I was watching the BBC’s The Human Planetthe other night and it was breath taking.
I can’t admit to watching the whole of the series, I only switched on to it via channel surfing last week and watched an amazing spectacle as a tribe of people built their tree house with what seemed like great ease, no fear and total enjoyment. This week it was time to go into the mountains and observe the people who lived close to the sky.
The scenery was amazing and the topic fascinating and there was one point that really struck a chord. In Nepal there lives the highest group of people in the world. Their village looks idyllic with the Himalayas as wallpaper but when you hear that due to altitude, thinner air and increased UV exposure most of the people in the village will have cataract problems and eventually go blind.
This is the point where we met a lovely lady who was in her 90’s, totally blind and walking down what can only be described to someone who loves space and pavements as a treacherous path that only Indiana Jones would attempt just to get her daily fill of water. She only had her trusty stick with her and the ingrained knowledge of where she was going as she’d been blind for the last 3 years.
We then were introduced to the work of The Himalayan Cataract Project, an organisation who’s vision is ‘serving the greatest number of unserved blind people possible regardless of their ability to pay’. As magical as this is and a wonderful cause I urge you to visit their site but this wasn’t the thing that really caught my attention. The lady who I mentioned earlier wanted to go and visit the eye clinic for treatment, she was carried the 10k from her village to the clinic on someone else’s back.
No, cars, taxis, tubes, roads even, the camera showed a young man from the village ‘piggy backing’ this lady who was strapped to him with what looked like a bed sheet. The sheet went round his forehead and under her as a type of sling. The path that they walked was a typical mountain path, rocky, unstable and narrow! She received her treatment and within 24 hours had begun to see again after 3 years of blindness.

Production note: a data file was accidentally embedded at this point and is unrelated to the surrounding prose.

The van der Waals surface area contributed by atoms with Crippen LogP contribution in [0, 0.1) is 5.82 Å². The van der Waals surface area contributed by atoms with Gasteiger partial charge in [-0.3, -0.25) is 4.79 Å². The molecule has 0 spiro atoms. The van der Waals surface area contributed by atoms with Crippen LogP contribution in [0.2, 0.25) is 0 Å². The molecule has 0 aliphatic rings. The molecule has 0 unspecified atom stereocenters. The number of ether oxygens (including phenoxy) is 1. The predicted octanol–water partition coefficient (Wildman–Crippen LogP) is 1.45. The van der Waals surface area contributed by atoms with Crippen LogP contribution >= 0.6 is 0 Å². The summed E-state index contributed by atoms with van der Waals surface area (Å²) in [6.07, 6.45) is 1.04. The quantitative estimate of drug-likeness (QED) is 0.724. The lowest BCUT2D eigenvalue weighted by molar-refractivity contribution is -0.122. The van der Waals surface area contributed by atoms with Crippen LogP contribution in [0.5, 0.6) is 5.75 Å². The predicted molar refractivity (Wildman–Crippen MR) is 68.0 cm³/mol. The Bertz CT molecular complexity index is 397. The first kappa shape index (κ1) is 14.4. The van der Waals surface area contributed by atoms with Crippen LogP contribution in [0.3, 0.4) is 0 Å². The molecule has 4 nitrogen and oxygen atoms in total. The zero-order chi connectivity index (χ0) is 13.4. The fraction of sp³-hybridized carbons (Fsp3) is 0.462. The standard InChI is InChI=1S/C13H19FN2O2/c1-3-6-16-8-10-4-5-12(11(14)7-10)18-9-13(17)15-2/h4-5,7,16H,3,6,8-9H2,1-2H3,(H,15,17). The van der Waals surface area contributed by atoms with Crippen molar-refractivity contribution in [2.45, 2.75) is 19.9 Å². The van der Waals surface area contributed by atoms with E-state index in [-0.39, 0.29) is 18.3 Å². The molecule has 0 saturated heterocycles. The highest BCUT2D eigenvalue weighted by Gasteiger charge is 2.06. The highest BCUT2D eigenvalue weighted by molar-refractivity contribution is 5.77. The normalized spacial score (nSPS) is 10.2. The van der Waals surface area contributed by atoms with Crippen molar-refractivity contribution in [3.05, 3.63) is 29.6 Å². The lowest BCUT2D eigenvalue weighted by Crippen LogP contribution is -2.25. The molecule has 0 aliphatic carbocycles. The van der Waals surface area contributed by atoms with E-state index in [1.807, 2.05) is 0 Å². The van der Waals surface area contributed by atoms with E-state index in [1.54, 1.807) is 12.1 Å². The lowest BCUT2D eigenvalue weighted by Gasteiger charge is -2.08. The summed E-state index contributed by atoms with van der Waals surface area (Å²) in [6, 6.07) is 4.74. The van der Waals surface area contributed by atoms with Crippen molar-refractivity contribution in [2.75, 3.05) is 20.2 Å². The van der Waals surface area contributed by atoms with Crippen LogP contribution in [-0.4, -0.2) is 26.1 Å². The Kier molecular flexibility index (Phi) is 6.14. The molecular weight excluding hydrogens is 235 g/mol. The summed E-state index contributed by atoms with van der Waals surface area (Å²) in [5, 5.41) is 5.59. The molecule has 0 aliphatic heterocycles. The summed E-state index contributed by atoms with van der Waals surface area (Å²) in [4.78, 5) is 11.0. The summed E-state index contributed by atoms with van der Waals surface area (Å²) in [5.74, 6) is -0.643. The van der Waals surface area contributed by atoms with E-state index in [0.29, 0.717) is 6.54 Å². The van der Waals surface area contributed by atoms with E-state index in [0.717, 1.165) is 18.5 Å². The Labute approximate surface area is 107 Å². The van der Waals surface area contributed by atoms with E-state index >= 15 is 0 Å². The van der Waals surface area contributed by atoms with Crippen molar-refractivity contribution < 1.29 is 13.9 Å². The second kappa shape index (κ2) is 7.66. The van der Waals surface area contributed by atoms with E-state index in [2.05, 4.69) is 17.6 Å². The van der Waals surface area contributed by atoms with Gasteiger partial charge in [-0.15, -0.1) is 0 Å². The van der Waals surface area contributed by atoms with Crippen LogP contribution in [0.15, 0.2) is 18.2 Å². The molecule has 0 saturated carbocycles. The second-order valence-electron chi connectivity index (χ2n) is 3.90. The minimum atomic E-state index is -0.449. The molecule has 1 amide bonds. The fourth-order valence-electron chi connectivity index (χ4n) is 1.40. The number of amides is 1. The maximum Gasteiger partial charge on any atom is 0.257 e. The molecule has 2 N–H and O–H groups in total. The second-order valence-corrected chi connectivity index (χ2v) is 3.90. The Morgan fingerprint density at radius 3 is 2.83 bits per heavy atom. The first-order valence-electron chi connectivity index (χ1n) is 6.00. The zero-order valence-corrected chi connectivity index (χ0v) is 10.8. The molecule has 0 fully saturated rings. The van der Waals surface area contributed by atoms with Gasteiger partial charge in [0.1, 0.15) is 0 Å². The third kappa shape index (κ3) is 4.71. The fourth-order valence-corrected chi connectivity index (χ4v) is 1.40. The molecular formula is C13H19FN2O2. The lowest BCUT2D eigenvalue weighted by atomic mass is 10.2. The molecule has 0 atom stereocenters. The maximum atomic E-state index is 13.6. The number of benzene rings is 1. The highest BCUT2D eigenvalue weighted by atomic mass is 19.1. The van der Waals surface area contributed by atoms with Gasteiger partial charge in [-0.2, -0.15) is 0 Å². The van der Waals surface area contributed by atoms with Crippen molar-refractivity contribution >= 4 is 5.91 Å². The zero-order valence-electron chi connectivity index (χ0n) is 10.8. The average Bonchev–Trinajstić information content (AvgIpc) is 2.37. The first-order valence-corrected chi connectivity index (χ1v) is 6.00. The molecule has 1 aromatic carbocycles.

To see her smiling and dancing round was brilliant and humbling. This single act really got me thinking… I couldn’t carry my Nana more than 40 yards.. then my limiting belief alert went crazy! Couldn’t carry my Nana? Hmmm I bet if I had to I could, if she was hurt or in danger I could… then I asked.. ‘Would I carry my Nana?’ and the answer to that was yes, of course, if she needed carrying I would.
Then I asked ‘Should I carry my Nana?’ and I answered.. yes, if she needed it I should. So then I repeated my belief back to myself … I could carry my Nana and would carry her if I needed to. I would choose what should do if the time came!
Realising that I was now coming from a position of choice enabled me to feel strong and happy within my beliefs.
So I ask you now, what limiting beliefs do you have running at an unconscious level? What do you tell yourself you can’t Have a feel around in your mind, listen to yourself and see what pop’s up! Normally you’ll find the limiting belief starts with can’t, won’t, couldn’t, wouldn’t etc.
Then ask yourself, If I could or if I would or even should….. and notice the difference. You may realise that you could do with some extra resources like a cotton sheet to help keep balance or you might even realise that you’ve already got all the tools you need within you to succeed……
By the way, the photo was taken at my Nan’s 90th birthday in May 2010, she’s so fit and full of life you’ve got more chance of seeing her carry me but that’s a different story!